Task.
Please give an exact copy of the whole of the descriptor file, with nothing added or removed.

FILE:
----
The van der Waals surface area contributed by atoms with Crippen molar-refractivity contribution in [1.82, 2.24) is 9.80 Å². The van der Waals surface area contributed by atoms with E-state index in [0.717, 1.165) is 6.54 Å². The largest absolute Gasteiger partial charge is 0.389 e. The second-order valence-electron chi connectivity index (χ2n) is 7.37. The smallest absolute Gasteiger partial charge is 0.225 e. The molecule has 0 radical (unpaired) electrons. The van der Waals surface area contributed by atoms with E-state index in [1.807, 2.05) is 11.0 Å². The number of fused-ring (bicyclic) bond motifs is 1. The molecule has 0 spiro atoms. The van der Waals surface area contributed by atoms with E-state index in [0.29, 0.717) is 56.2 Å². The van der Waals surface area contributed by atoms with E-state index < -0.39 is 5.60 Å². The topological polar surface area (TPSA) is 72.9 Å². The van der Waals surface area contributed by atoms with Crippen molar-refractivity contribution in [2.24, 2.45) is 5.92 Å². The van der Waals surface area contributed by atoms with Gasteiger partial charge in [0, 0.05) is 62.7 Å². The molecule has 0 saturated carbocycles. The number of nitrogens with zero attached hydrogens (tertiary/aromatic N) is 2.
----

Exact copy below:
The van der Waals surface area contributed by atoms with Crippen molar-refractivity contribution in [1.82, 2.24) is 9.80 Å². The van der Waals surface area contributed by atoms with E-state index in [0.717, 1.165) is 6.54 Å². The largest absolute Gasteiger partial charge is 0.389 e. The second-order valence-electron chi connectivity index (χ2n) is 7.37. The smallest absolute Gasteiger partial charge is 0.225 e. The molecule has 0 radical (unpaired) electrons. The van der Waals surface area contributed by atoms with E-state index in [1.807, 2.05) is 11.0 Å². The number of fused-ring (bicyclic) bond motifs is 1. The molecule has 0 spiro atoms. The van der Waals surface area contributed by atoms with E-state index in [0.29, 0.717) is 56.2 Å². The van der Waals surface area contributed by atoms with E-state index < -0.39 is 5.60 Å². The topological polar surface area (TPSA) is 72.9 Å². The van der Waals surface area contributed by atoms with Crippen molar-refractivity contribution in [2.24, 2.45) is 5.92 Å². The van der Waals surface area contributed by atoms with Gasteiger partial charge in [0, 0.05) is 62.7 Å². The molecule has 0 saturated carbocycles. The number of nitrogens with zero attached hydrogens (tertiary/aromatic N) is 2.